Sunday, November 25, 2007

Baudrillard argues in particular that the real in Lacan is always already imaginary

Ok, I want to start out by saying that I really enjoyed this guest lecture courtesy of Ken Rufo and I am looking forward to watching the Matrix and viewing it from more of an academic perspective as opposed to watching it for action and awesome fight scenes. I found Baudrillard's initial interest in and then eventual shift away from Marxism very interesting. This not only helped me to understand Marxism a little better, but also reminded me of deconstructionism and Derrida. I liked where Ken explained that Baudrillard realized that
"Capitalism doesn't care who produces what...instead all it cares about is that it is constantly producing stuff, because in the end capitalism is about consumption, not production...Baudrillard argues that really Marx's theories are the 'mirror of production' and are a good rhetorical balancing act that actually helped support capitalism rather than subvert or oppose it"
I found this to be very Derridaian (I made this word up, but you get what I mean) because Baudrillard is deconstructing the idea of Marxism and exposing its flaws. But enough with the Marxism, lets get on to some of Baudrillard's other ideas.
I must say that the cow/hay/money example Ken gave to explain the three basic orders really helped me to understand this concept. After class on Tuesday I was a bit confused so I went back and reread this section, and it makes much more sense.
However, I guess Baudrillard is still somewhat hard for me to grasp. Ken explains that Baudrillard felt that theorists - many of which we have studied in class - are not actually discovering anything.
"The point is that everyone keeps producing these systems of production, proliferating signs and truths and concepts, and yet doing so with the pretense of discovering what they are actually inventing."
I am having trouble understanding this concept. I think it means that theorists do not actually discover anything; the example he gave was of Lacan and psychoanalysis. Ken explains that Lacan and Freud claim to have discovered the unconscious and can find true meaning from analyzing the unconscious. Baudrillard believes that these meanings and forms of analysis are invented. I think this relates to the simulacra; Ken gave the example of the ET ride at universal studios which is also similar to how we discussed Disney World in class. Ken explains that although the ET ride and Disney World appear to be simulations, they are
"so fake that they aren't actually copying anything, they're just making stuff up and telling you it's the real thing."
Maybe these two concepts do not relate, but to me it seems like the notion that theorists believe to be 'discovering' something but really are just inventing an idea and the concept of simulacra are some what similar. I am having trouble articulating what is going on in my head right now, so I will leave this idea here for now and if someone helps me out, or I make better sense of it tonight while I am lying in bed, I will be sure to post again.
One last concept I will try to discuss is Baudrillard's hyperreal, which I believe is what the movie the Matrix tried to do. So the hyperreal is when there is so much simulation, that a person considers their life and their experiences through the these simulations, creating a reality that essentially is not reality. Ken gives the example of going to a national park and trying to find a spot where a famous picture was taken, so you can try to take the same picture.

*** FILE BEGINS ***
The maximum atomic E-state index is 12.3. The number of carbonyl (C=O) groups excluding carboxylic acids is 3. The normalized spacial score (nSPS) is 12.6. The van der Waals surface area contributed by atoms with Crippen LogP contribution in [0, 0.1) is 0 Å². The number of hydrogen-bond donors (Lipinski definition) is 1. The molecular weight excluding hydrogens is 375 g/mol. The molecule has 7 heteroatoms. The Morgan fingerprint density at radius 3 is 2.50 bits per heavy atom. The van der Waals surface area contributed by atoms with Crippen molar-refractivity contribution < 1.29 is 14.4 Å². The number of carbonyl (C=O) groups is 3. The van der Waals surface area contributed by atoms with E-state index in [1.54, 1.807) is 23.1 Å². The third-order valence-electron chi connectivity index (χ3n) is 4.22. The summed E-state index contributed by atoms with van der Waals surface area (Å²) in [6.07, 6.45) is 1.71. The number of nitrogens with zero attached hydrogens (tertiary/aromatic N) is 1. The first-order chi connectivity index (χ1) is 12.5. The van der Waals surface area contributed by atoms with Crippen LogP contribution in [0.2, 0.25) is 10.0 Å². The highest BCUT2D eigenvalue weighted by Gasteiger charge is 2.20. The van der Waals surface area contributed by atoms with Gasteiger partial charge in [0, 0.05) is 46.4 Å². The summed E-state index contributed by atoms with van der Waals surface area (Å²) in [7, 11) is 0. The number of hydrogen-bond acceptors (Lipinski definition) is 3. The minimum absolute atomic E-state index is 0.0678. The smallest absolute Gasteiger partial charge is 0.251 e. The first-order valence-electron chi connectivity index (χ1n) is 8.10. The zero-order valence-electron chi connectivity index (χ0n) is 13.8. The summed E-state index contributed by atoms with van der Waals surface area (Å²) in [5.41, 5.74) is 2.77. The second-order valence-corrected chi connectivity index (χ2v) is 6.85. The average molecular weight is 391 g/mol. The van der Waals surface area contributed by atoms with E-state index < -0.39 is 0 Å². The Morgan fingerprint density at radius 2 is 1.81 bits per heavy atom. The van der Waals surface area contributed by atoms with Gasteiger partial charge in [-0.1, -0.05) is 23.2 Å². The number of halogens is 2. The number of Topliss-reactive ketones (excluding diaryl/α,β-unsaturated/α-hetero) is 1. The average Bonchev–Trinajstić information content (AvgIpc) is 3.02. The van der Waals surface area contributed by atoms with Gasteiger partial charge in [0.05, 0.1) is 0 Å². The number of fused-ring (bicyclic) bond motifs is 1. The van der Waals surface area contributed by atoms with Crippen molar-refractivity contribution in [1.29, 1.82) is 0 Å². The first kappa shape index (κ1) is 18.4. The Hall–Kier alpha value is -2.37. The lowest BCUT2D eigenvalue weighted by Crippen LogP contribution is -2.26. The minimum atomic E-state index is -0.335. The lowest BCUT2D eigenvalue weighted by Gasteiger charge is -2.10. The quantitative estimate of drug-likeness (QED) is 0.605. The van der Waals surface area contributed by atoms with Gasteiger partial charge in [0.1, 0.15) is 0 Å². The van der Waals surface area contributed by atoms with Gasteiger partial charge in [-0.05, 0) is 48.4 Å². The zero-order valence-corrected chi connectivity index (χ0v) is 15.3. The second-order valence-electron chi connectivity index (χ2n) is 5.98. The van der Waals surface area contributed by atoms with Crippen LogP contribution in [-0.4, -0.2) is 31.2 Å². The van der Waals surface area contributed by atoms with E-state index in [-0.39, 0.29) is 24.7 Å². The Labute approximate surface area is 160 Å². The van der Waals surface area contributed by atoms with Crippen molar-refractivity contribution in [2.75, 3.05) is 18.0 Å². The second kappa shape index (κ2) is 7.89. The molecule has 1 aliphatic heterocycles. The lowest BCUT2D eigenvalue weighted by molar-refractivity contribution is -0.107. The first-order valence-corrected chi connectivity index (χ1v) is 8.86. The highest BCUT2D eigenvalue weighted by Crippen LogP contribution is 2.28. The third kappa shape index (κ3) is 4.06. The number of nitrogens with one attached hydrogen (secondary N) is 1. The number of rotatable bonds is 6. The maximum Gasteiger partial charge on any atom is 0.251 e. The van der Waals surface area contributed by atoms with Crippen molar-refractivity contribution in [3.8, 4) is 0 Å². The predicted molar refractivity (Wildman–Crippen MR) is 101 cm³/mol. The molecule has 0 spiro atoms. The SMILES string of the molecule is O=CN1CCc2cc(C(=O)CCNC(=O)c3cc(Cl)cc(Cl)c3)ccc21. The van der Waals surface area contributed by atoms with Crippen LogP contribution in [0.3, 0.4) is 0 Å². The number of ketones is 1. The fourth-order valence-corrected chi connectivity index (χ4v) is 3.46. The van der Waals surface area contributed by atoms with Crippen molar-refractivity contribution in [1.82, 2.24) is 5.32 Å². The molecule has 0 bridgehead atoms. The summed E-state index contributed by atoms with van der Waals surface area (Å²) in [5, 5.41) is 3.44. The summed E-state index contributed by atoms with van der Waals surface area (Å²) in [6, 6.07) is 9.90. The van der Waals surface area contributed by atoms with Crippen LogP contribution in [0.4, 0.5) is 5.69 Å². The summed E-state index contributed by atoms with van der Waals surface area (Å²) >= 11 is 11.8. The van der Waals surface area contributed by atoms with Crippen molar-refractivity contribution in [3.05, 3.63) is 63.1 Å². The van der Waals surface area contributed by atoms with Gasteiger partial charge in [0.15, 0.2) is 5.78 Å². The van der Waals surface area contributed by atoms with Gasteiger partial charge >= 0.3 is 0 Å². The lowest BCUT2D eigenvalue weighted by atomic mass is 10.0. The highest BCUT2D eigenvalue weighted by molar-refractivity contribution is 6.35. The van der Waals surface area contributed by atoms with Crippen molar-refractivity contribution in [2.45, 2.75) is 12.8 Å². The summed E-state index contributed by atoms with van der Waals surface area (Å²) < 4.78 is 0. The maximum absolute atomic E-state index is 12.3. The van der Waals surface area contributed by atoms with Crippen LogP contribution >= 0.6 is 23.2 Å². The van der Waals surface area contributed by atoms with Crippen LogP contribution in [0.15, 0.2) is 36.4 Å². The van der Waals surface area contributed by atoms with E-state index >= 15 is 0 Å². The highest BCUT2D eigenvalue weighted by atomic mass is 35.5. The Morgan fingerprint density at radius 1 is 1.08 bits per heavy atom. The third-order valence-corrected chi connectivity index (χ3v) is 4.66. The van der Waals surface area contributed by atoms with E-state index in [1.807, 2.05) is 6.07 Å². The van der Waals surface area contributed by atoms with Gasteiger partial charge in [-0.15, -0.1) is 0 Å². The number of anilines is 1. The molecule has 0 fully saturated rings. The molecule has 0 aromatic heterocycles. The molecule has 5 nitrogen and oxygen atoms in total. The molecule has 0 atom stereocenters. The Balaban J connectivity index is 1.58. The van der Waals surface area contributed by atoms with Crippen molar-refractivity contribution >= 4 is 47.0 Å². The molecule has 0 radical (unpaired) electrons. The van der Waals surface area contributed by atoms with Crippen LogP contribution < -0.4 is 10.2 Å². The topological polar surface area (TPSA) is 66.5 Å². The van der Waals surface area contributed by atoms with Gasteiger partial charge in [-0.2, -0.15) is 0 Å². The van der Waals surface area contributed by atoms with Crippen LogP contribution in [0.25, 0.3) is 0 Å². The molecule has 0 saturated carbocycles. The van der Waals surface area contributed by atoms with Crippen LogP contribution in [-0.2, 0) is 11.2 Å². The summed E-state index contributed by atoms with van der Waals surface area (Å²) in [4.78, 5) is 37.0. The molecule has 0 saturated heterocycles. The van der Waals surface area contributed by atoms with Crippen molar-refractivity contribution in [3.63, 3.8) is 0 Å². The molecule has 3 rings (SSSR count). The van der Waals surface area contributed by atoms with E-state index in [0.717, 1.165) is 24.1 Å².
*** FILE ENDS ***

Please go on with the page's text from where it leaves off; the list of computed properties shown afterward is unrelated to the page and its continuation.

"...even if you go off to wherever you're going to see if the simulation you saw of it previously was really accurate, you're already relating to the real through the referential lens of the simulation. So the real you discover will always be an effect of the simulation, a copy or non-copy of it."
I am somewhat perplexed by this, because I read earlier that Bauldrillard had a problem with psychoanalysis and Lacan. This concept of the hyperreal seems me, to be very similar to Lacan's notion of the real. Lacan believes that the real can never be achieved and it seems like Baudrillard feels the same way; if simulation is so pervasive in our lives, then we must be living completely unaware that this is not true reality.
I know there must be a difference between these two ideas, I am just not finding it right now. I think that all of Baudrillard's ideas that I have been introduced to so far are very interesting, however as our good friend Chaz Michael Michaels says, all of this is pretty mind-bottling. I am going to watch the Matrix tonight with Nick Adams, and hopefully the two of us can make sense of Baudrillard and talk this one out. Be expecting another post some time before next week :) Posted by Bunbury at 11:47 AM

1 comments: Ken said...I'll keep an eye out for a follow-up post, but let me say two quick things. First, regarding Baudrillard and Lacan, it's pretty complicated. Most of the debate takes place in a book called Symbolic Exchange and Death, where Baudrillard argues in particular that the real in Lacan is always already imaginary. He has some substantive claims for why this is the case, and I actually wrote an essay about the Matrix where I do a sort of Derridean read of Lacan's mirror stage lecture to show why Baudrillard was pretty spot on, but the arguments are pretty specific. I can send a copy of the essay along if you like. But the more pertinent point is that Baudrillard's real is indeed quite similar, but it's also more generalized, and it doesn't rely on a psychic economy that keeps the Imaginary, Symbolic, and Real separate. October 31, 2007 5:01 PM Kenneth Rufo Schmitt and the Temporality of the Political

1 comment:

  1. Personally, I'd like to read your essay, Ken, on "a sort of Derridean read of Lacan's mirror stage lecture!" You can contact me @